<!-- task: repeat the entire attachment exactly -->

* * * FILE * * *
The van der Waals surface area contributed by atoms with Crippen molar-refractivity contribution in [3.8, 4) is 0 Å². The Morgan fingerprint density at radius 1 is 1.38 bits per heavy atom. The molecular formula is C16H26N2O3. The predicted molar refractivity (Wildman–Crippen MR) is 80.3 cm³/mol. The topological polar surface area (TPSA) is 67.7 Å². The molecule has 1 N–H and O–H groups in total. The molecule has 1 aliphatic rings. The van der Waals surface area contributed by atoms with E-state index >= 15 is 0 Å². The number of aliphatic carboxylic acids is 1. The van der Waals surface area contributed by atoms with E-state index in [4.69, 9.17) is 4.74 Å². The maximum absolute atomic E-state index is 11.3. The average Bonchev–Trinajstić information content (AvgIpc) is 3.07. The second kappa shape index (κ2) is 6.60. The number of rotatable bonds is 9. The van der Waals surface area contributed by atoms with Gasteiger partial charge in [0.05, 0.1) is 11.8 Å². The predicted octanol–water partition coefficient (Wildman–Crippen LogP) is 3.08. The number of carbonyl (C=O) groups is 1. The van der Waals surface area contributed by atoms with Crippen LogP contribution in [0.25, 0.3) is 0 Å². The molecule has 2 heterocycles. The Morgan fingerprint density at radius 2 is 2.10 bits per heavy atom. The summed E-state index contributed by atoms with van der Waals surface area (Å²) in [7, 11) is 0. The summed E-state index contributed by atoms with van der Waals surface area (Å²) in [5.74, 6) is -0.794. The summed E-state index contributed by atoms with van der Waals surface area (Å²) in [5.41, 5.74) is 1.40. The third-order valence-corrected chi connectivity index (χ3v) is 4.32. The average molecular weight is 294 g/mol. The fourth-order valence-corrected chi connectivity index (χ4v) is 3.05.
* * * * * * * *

The van der Waals surface area contributed by atoms with Crippen molar-refractivity contribution in [3.8, 4) is 0 Å². The Morgan fingerprint density at radius 1 is 1.38 bits per heavy atom. The molecular formula is C16H26N2O3. The predicted molar refractivity (Wildman–Crippen MR) is 80.3 cm³/mol. The topological polar surface area (TPSA) is 67.7 Å². The molecule has 1 N–H and O–H groups in total. The molecule has 1 aliphatic rings. The van der Waals surface area contributed by atoms with E-state index >= 15 is 0 Å². The number of aliphatic carboxylic acids is 1. The van der Waals surface area contributed by atoms with E-state index in [4.69, 9.17) is 4.74 Å². The maximum absolute atomic E-state index is 11.3. The average Bonchev–Trinajstić information content (AvgIpc) is 3.07. The second kappa shape index (κ2) is 6.60. The number of rotatable bonds is 9. The van der Waals surface area contributed by atoms with Gasteiger partial charge in [0.05, 0.1) is 11.8 Å². The predicted octanol–water partition coefficient (Wildman–Crippen LogP) is 3.08. The number of carbonyl (C=O) groups is 1. The van der Waals surface area contributed by atoms with Crippen LogP contribution in [0.25, 0.3) is 0 Å². The molecule has 2 heterocycles. The Morgan fingerprint density at radius 2 is 2.10 bits per heavy atom. The summed E-state index contributed by atoms with van der Waals surface area (Å²) in [7, 11) is 0. The summed E-state index contributed by atoms with van der Waals surface area (Å²) in [5.74, 6) is -0.794. The summed E-state index contributed by atoms with van der Waals surface area (Å²) in [5.41, 5.74) is 1.40. The third-order valence-corrected chi connectivity index (χ3v) is 4.32. The average molecular weight is 294 g/mol. The fourth-order valence-corrected chi connectivity index (χ4v) is 3.05.